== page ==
Temper those lofty expectations, bulls.
With once high growth sectors selling off of late -- see plunge in Micron (MU) , the SOX Index, emerging markets and cryptocurrencies -- some on Wall Street are beginning to sound the alarm bell on the broader market for 2019. Enter investment bank Morgan Stanley with its new "rolling bear market" thesis.
"We believe we are in a "rolling bear market," a market where risk assets across sectors and geographies reprice to account for the removal of central bank provided liquidity," hypothesizes Morgan Stanley strategist Mike Wilson.
Wilson is particularly worried about rising interest rates.
"Less central bank liquidity support as we near the end of an economic cycle should bring higher volatility as risk assets and markets lose some of their ability to absorb shocks. Our call is not for a simultaneous and large repricing across risk assets, but for a bear market that rolls through different assets and sectors at different times with the weakest links (Bitcoin, EM debt and equities, BTPs, funding spreads, base metals, and early cycle industries like home builders and airlines) being hit first/hardest."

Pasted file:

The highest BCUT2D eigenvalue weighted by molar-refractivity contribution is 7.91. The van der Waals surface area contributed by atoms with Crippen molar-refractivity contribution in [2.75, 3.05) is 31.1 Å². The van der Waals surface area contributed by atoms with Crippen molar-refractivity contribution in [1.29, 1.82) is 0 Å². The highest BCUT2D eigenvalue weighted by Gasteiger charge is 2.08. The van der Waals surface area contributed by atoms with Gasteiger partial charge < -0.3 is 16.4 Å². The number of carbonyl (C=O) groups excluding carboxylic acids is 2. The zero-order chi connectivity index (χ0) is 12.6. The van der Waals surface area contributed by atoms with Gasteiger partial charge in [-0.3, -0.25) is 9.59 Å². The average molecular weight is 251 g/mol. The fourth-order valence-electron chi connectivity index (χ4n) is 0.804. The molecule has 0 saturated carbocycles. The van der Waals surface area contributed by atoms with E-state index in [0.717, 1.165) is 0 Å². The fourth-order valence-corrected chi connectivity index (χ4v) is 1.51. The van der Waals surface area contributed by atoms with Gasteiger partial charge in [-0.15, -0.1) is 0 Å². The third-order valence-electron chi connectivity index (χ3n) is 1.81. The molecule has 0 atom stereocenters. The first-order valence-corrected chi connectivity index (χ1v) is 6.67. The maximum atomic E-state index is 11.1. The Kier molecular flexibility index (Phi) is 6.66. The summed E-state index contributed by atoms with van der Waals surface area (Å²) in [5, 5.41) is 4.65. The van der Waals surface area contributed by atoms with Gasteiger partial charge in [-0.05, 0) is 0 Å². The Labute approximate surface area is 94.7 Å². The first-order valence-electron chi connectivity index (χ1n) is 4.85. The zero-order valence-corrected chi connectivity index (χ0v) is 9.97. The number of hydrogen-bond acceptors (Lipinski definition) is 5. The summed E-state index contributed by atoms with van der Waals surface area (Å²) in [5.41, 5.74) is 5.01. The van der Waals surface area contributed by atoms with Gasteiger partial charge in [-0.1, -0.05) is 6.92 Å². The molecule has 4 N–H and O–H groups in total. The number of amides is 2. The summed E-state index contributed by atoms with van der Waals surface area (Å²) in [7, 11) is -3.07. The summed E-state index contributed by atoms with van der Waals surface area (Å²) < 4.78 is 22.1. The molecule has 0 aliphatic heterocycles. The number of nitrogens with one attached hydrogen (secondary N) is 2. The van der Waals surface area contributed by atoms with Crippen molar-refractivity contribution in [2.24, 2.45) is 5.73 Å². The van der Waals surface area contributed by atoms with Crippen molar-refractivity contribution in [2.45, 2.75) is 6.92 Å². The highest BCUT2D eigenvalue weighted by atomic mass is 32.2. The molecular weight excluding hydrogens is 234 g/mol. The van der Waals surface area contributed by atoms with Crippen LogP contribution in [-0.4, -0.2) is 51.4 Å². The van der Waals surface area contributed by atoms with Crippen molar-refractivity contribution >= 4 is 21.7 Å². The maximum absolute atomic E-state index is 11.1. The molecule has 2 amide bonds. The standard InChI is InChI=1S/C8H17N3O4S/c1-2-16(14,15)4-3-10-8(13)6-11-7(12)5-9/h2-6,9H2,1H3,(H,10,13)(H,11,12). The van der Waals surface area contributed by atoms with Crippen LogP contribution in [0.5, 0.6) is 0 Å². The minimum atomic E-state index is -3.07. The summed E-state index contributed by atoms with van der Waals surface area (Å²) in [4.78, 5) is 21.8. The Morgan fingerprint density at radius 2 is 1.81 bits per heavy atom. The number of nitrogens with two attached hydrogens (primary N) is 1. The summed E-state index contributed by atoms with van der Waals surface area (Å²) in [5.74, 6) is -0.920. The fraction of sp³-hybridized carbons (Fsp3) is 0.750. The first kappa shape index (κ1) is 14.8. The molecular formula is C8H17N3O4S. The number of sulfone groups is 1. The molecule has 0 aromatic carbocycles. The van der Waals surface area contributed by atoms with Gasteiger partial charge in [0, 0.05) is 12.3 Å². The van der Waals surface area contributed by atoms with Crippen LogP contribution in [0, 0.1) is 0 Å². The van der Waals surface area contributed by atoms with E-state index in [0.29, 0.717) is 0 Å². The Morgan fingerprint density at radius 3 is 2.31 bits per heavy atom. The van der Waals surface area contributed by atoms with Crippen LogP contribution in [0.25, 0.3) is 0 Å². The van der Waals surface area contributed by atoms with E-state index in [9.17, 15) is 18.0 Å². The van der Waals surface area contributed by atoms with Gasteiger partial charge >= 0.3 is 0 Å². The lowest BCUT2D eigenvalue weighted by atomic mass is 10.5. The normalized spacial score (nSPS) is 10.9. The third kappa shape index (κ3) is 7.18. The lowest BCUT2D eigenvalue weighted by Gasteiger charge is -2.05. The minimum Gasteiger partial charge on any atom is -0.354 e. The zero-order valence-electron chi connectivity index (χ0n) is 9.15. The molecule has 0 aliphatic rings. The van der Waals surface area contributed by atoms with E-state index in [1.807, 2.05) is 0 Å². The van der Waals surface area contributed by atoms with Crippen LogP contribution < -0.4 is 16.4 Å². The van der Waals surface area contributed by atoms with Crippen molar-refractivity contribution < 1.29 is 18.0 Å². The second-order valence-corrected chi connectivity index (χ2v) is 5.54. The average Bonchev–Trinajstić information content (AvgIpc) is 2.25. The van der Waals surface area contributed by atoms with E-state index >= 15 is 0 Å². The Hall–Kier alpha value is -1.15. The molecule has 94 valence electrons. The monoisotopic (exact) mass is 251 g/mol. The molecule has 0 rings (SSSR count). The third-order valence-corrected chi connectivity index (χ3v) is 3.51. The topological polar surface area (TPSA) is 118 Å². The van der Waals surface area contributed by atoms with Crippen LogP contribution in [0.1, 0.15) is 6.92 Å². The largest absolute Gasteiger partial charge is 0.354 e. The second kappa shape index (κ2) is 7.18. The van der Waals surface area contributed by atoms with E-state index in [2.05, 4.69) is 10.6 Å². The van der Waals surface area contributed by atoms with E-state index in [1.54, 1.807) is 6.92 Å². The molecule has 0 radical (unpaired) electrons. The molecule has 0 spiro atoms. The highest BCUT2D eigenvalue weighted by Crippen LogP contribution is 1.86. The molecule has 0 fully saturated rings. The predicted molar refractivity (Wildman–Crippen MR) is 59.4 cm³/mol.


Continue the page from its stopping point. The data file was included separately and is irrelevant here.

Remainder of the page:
A slow death of the bull market, if you will.
The Potential Outcome
Wilson reccomends selling strong parts of the market and rotating into value sectors.
On the broader market, Wilson's "rolling bear market" thesis shows up in his S&P 500
"We believe 2018 marks the beginning of a wide trading range (2400-3000) that could last several years. While the price damage may not be extreme at the index level, it may feel and look a lot like a bear market. We think this "rolling bear market" has already begun with peak valuations in December and peak sentiment in January. We have a mid-June 2019 target for the S&P 500 of 2,750," Wilson says.
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